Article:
COOPER: The key thing you try to do in a fast-growing market like this is figure out - and really have some discipline around which brands you're going to use. Because Marriott has 20 brands and it would be - they don't all fit, certainly not into the key markets of China and India, which are the two largest. So, we're working with about six brands in China and about five brands in India at the present time.

QUEST: But they're demanding a different type of rung structure.

COOPER: Certainly, they demand an adoption of our brands. So, for example, our Courtyard Hotels, which, typically in North America and Europe, are suburban clean hotels, often drive-up motel-type structures. Over here, our Courtyard is a full-service brand.

QUEST: So why bother with the so-called different brands? And why not start merging them? Because it seems to me that one brand in the U.S. or Europe is basically another brand here in Asia.

COOPER: The reality is that all brands, ours and our competitors, move up when you move to Asia. The bar is much higher in Asia.

QUEST: I mean, the money went where? Every bit costs everything, doesn't it?

COOPER: Well, when you were here for the construction, you know where the money went just to get supplies up.

QUEST: Right.

COOPER: Just to get bricks, cement, mortar, you know, this high up. You know, you're nearly half a kilometer high here. And just that is obviously expensive. But all the finishes here, all the designs you're going to see, all by world famous designers. It really has to be the quality of the finish and the quality of the design.

QUEST: How important - food and beverage, which we traditionally think of, you know, the balance between what the hotel makes in its restaurants and its bedrooms.

COOPER: Very important, especially in Asia. Your food and beverage positions the hotel to the community. So, we're walking here through the Italian restaurant. We have Italian and Chinese. Both designed by Spin out of Japan.

QUEST: I'm told it's quite difficult to get a table here.

COOPER: I'm delighted to say yes.

QUEST: Does it help if I know the president of the company?

COOPER: Helps a lot.


QUEST (voice-over): No expense was spared here. But in the current climate, cost is one thing you dare not ignore.


QUEST: Let's talk, though, about China and inflation. Inflation is rising, whether it's food or labor, it's rising and raising the cost everywhere, isn't it?

COOPER: One of the things we're trying to do as we design our hotels for the future is realize that labor costs, particularly -- which is about, typically, 50 percent of the cost in a hotel - that labor cost especially is going to be under pressure over time.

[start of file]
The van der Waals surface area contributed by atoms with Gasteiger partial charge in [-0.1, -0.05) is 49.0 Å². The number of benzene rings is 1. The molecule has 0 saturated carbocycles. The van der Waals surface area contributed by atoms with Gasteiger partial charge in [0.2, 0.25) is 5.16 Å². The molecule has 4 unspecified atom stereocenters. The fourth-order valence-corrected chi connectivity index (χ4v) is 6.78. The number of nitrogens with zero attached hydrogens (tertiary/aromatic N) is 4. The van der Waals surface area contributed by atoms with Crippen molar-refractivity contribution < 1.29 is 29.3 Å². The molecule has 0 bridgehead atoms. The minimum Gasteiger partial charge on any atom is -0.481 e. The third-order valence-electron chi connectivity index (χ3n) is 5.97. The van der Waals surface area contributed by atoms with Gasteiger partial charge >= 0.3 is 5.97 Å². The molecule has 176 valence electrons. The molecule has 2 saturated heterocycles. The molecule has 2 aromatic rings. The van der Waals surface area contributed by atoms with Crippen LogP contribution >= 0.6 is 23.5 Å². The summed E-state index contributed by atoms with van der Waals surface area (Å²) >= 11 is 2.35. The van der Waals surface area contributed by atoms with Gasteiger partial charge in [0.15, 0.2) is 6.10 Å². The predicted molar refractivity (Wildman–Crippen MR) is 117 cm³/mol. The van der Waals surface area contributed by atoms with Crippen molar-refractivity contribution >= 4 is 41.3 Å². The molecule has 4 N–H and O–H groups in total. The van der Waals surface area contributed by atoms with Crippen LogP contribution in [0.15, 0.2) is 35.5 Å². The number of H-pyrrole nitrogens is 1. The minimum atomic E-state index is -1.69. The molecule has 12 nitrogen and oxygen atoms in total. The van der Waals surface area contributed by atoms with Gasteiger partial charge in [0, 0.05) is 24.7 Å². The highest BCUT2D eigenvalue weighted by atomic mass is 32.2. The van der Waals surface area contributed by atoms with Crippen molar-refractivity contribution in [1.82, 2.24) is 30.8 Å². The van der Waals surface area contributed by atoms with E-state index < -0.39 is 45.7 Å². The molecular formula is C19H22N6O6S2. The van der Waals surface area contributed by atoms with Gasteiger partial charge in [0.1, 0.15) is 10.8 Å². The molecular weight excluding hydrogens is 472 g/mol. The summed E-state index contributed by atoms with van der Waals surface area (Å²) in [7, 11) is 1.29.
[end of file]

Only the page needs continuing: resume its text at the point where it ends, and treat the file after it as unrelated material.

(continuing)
QUEST: What is your biggest challenge?

COOPER: Biggest long-term issue is going to be talent. We're all competing for that well-educated Chinese person who speaks, probably, pretty good English or some other language.


QUEST (voice-over): There may be glittering interiors, top-class restaurants, and that view. If vertigo doesn't put you off staying here. The price might - one night's stay starts at nearly $600 U.S.



QUEST: Simon Cooper in Hong Kong at the top of that hotel. You can't necessarily have to pay to go and see it. You can check out the 360- panorama view. We've put it on our Facebook page. Facebook /CNNQuest. That's where you can face it -

A profitable moment on oil after the break.


QUEST: Tonight's "Profitable Moment". There are two things on my mind this evening. The first is the ending, potentially, of the British Airways dispute. If there was ever an industrial action that should never have taken place, it was the BA action with Unite, its cabin crewmembers.

The fact is, no one won out on that. For unions, it cost, they say, the airline $150 million. And for what? For $50 million worth of savings on the wage bill. Time and again the two came together for talks only to fail. It was an element of stubbornness on both sides that failed to reach an agreement and, all the while, the traveling public suffered. Often at key travel moments.

Witness the way Unite planned a Christmas strike that had to be stopped by the union - by the courts themselves. As I say, whether it's the traveling public or, indeed, shareholders themselves, the cabin crew, or, indeed, the company, nobody won in that dispute.

And that's "Quest Means Business" for tonight. I'm Richard Quest in London. Whatever you're up to in the hours ahead, I do hope it's profitable.

"Piers Morgan Tonight" is after the headlines.